After the polygraph test, they all dined and talked. Hatch stayed up late, typing out recollections of the conversations with Vesco. Anderson was in and out of the room, looking over the senator's shoulder, providing "only background," he says. Thomas D. Parry, a minority counsel on Judiciary who reports to Hatch, was the main author.
The senator's staff calls this document an "aide memoire." When Anderson returned to Washington he wrote three executive columns quoting from the memo and calling it a "Senate report." He did not even tell them he was in Nassau and present at the Vesco interrogation.
But there were problems. As Hatch noted, Vesco promised much more than he delivered in terms of hard evidence. The fugitive witness was "going to hold back several aces," the memo says, in order to bargain.
Furthermore, Vesco reportedly denounced the first draft of the "aide memoire" after it was read to him by phone. It was, Vesco reportedly complained, "full of inaccuracies." Hatch aide Perry flew back to Nassau to work out a corrected version.
Last week, when the Billy Carter affair was grabbing the biggest headlines, the Vesco-Anderson-Hatch connection cruised along in the slow lane. The Utah senator returned to Nassau for more questioning, hopeful that Vesco would turn lose some of his "aces." This time, Hatch was accompanied by a Democrat, the chairman of a Judiciary subcommittee, Sen. Dennis DeConcini of Arizona, who had authorized further investigation.
The presence of DeConcini, a former prosecutor from Tucson, added a flavor of bipartisan respectability to the inquiry, but the results were again disappointing. Vesco provided some new "leads," according to Hatch, certain names of people to be questioned, but he did not turn over the tape recordings or documents that are supposedly his "aces."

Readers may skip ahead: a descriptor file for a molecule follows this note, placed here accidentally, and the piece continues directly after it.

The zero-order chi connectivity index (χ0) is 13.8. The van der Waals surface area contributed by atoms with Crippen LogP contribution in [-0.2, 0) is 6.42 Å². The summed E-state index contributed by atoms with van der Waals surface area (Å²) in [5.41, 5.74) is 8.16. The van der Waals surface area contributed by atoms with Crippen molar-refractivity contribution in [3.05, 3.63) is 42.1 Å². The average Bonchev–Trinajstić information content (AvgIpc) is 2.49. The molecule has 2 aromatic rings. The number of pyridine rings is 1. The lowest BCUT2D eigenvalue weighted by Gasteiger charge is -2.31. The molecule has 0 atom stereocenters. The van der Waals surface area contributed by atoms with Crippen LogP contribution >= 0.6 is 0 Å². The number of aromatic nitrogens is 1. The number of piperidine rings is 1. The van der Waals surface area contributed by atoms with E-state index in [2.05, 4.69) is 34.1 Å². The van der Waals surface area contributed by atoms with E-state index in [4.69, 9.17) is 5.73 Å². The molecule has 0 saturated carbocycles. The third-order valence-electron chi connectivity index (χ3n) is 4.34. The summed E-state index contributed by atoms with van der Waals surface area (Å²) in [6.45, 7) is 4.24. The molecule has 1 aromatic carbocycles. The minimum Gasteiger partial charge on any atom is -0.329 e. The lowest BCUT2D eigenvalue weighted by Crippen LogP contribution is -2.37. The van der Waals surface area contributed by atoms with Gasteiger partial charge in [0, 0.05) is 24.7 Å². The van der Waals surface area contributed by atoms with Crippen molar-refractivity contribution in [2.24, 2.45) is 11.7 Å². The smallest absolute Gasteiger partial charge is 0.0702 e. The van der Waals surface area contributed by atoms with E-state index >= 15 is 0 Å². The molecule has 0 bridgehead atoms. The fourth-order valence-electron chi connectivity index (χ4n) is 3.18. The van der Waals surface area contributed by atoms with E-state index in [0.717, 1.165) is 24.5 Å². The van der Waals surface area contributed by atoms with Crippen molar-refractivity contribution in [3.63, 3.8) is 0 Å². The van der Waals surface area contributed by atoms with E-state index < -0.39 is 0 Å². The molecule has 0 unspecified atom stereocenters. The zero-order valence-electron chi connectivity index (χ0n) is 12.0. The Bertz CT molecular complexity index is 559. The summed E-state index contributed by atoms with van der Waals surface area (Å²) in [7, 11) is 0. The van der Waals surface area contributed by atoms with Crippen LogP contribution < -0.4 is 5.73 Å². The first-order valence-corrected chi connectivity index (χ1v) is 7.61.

DeConcini flew home to Washington and shared with the press Vesco's latest story -- that Vesco himself had personally arranged for Libya to pay $220,000 to Billy Carter, the president's brother.
Hatch was excited by the prospects and promised to pursue the investigation.
DeConcini was considerably more skeptical.
"A con man," the former prosecutor concluded.
The next day, Vesco himself had what may be the last word, at least for now, in this strange affair. Vesco left his seaside home and marched to the offices of the Nassau Tribune where he denounced the many news articles about him.
His conversations with the U.S. senators, Vesco averred, were in 'no way intended to be an attack on President Carter or anyone else, but simply to respond to questions accurately and truthfully as they were posed, letting the chips fall as they may, without in any way trying to judge the culpability of any person.
"From published reports so far, it would appear that the re-election atmosphere is resulting in a series of statements being attributed to me, and such statements are not necesarily accurate."